Eastern Caribbean Time Zone UTC-04:00
Capital City Bridgetown
Currency Barbadian dollar BBD
National Day 30 November
BARBADOS’S NEW HIGH COMMISSIONER His Excellency Mr Milton Inniss returns to the UK 34 years after he studied here. “London has always been like a second home,” he remarks. Arriving just before Christmas with his partner and mother, he recalls, “Being asked to come to London was a memorable moment. The move into diplomacy was certainly not planned, and so when the call came, I was surprised. But the opportunity to serve is a great honour, and in London – wow, so here I am!”
Excelling at maths, it was a “logical progression” for Mr Inniss to follow his father into the construction industry, where he has worked for 34 years, specialising in areas of project management, financial management, contract administration and dispute resolution. He qualified in Quantity Surveying at Reading University and is also a Fellow of the Royal Institution of Chartered Surveyors (RICS). Over the years, the work took him to their office in St Kitts and to various other Caribbean islands. Mr Inniss also became an assessor for the RICS, overseeing the examination of candidates within the Quantity Surveying and Project Management streams who wish to become Chartered Surveyors.
His work in construction in the Caribbean highlighted Mr Inniss’ passion for climate change, environmental sustainability, and the use of alternative sources of energy and recycling, which are particularly critical and important in small island states. He explains that he looks forward to the implementation of LEED design and zero energy buildings as the norm in the built environment.
Service and volunteering have been a strong thread throughout his career. For the past 28 years, the High Commissioner has been a member of the Rotary Club of Barbados West, the global service organisation whose purpose is to bring together business and professional leaders in order to provide humanitarian service and to advance goodwill and peace around the globe. As a Rotarian, he was significantly involved in a number of local community projects, most notably capitalising on his expertise with renovations to the Queen Elizabeth Hospital. A highlight was his involvement in creating a scholarship programme in 2001, to allow students to attend the University of the West Indies. “One of our first candidates who came from very trying circumstances graduated with first class honours. That was a proud moment. To date, 25 students have benefitted from this initiative.”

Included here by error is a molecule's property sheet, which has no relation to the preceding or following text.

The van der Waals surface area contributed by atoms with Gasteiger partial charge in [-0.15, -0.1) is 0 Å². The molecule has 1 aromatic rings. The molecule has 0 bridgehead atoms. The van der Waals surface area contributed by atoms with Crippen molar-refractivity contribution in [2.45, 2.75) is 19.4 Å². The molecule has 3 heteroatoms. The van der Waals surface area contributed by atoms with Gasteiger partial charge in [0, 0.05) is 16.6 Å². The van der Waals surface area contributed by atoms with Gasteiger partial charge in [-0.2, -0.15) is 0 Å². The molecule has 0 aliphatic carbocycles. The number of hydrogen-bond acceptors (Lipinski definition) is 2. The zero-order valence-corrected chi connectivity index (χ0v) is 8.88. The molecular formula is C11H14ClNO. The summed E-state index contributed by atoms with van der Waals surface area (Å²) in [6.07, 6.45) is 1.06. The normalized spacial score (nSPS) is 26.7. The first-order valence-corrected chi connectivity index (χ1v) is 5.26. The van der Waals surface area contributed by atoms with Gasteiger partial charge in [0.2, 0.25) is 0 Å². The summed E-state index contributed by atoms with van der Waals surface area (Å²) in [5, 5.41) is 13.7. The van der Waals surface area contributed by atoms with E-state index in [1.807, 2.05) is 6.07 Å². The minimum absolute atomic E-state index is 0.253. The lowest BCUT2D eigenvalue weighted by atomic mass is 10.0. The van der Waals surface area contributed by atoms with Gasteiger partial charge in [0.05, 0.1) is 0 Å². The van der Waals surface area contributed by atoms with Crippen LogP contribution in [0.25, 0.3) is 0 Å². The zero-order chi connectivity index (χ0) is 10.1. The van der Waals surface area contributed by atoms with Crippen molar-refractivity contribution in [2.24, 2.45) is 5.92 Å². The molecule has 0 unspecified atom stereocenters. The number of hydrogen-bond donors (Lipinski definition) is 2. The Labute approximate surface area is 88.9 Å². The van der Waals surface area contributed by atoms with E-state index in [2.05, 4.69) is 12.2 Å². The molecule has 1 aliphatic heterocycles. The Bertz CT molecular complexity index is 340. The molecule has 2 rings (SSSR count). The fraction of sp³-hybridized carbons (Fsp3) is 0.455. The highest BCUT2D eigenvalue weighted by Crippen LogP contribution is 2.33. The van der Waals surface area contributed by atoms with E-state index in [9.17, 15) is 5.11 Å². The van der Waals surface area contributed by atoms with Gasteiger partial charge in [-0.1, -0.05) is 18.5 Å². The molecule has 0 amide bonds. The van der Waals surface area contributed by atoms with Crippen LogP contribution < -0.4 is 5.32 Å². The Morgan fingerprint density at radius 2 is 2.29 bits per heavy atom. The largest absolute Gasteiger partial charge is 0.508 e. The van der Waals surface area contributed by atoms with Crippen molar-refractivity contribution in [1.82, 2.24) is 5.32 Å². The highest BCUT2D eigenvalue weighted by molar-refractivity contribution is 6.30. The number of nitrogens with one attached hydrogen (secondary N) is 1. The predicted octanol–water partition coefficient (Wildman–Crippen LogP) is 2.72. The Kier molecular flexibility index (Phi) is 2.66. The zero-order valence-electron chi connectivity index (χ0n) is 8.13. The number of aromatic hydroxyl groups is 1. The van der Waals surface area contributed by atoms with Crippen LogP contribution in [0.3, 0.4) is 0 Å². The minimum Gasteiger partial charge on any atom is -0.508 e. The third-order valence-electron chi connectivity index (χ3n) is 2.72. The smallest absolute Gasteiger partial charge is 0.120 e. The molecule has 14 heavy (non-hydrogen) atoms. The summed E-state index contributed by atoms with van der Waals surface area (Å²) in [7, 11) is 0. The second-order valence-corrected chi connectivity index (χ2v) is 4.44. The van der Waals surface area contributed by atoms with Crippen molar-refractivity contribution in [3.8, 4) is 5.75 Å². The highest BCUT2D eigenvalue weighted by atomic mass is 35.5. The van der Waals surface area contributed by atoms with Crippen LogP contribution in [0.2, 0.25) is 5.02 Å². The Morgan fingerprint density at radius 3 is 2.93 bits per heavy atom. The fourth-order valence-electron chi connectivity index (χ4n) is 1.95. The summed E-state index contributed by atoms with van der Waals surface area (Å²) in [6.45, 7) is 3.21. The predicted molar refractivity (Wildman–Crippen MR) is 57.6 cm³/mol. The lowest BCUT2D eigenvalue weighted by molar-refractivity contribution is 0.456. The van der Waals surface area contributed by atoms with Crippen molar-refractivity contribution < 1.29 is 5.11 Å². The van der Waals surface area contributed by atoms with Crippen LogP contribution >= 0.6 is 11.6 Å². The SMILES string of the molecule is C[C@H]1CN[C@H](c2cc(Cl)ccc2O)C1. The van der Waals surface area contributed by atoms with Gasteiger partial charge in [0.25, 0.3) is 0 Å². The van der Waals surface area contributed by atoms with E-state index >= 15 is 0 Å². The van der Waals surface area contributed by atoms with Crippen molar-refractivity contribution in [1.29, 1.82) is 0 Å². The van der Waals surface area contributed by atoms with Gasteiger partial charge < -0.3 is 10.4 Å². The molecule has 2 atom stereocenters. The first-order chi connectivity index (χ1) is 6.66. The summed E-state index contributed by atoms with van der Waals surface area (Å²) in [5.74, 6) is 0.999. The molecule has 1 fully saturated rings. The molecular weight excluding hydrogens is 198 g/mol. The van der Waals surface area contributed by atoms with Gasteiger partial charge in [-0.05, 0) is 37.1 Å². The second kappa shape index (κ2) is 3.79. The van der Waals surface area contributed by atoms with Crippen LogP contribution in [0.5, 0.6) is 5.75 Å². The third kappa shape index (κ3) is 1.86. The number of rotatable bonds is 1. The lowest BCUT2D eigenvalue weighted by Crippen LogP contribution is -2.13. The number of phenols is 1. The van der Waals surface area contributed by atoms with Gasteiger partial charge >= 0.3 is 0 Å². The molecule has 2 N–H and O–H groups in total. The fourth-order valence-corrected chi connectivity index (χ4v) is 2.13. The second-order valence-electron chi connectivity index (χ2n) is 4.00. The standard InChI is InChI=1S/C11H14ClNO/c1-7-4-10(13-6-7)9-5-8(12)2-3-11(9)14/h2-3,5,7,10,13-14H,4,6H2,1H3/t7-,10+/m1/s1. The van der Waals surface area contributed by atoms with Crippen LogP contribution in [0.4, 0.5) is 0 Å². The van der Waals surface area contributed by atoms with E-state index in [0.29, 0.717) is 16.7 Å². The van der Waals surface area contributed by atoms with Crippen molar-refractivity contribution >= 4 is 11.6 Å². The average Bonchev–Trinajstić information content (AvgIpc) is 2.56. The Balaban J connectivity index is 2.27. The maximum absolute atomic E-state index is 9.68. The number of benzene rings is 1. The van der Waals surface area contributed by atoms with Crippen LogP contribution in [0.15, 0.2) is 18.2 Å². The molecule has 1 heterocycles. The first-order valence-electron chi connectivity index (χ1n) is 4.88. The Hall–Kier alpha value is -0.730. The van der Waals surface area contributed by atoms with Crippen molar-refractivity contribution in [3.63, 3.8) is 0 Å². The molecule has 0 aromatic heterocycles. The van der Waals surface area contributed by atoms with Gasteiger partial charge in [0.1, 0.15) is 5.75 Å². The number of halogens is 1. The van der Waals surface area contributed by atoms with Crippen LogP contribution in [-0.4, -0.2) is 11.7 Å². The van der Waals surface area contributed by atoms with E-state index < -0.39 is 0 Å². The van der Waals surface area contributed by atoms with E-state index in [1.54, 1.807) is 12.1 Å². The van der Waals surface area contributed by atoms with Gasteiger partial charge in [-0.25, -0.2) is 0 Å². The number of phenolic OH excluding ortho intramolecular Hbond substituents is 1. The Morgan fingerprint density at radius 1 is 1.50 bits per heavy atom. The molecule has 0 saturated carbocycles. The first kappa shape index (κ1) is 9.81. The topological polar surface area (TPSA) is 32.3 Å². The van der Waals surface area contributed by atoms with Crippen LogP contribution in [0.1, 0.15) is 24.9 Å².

Mr Inniss went on to serve as Rotary District Governor of District 7030, responsible for the administration of 68 clubs in 14 countries, spanning from St Kitts in the north, to Guyana, Suriname and French Guiana in the south. (District 7030 has since expanded to include Aruba, Curaçao and Bonaire.) The role “involved working with three languages, plus many different cultures and histories: very much a melting pot of peoples. During my travels I met Heads of State, Prime Ministers and other officials.” Much like diplomacy, an important aspect of the work was managing relationships. “How I interacted with people was important. How to disagree without being disagreeable, agree to disagree but still be friends, and so on. Simple values of politeness and respect were very important, just like they are in my role today.”
As High Commissioner in the UK, Mr Inniss explains that “Barbados seeks to enhance its relationship with the UK. But there’s already a special relationship there; a few years’ time will mark 400 years since the British arrived in Barbados in 1625.” Tourism is our country’s biggest income earner, and so the tourist board in the High Commission is working hard to ensure that Barbados remains a destination of choice.” International trade and business are also high on the agenda, along with seeking partnerships with the UK on cultural and educational exchanges. “Plus, the business of sustainability, the environment and Blue Economy are all big issues on our agenda.” Much of the High Commission’s work “is reaching out to the large diaspora and embracing them. We must capture their spirit to help Barbados to grow and achieve.”
Mr Inniss admits the work will sometimes be “a juggling act. One of Barbados’s greatest challenges is our limited resources. We can’t always do everything that our colleagues in the larger embassies and high commissions can, but we nevertheless strive to achieve our diplomatic objectives.”
A self-confessed “armchair sportsman,” the High Commissioner holds Life Membership to the Barbados Cricket Association. Passionate about music, Mr Inniss plays the piano and organ. But naturally, service is never far from his mind. For many years, he has been his country’s representative for the Associated Board of the Royal Schools of Music, responsible for the administration of all practical and theory examinations on the island.
High Commissioner for Barbados Guy Hewitt says the Commonwealth has been the global champion for the cause of small states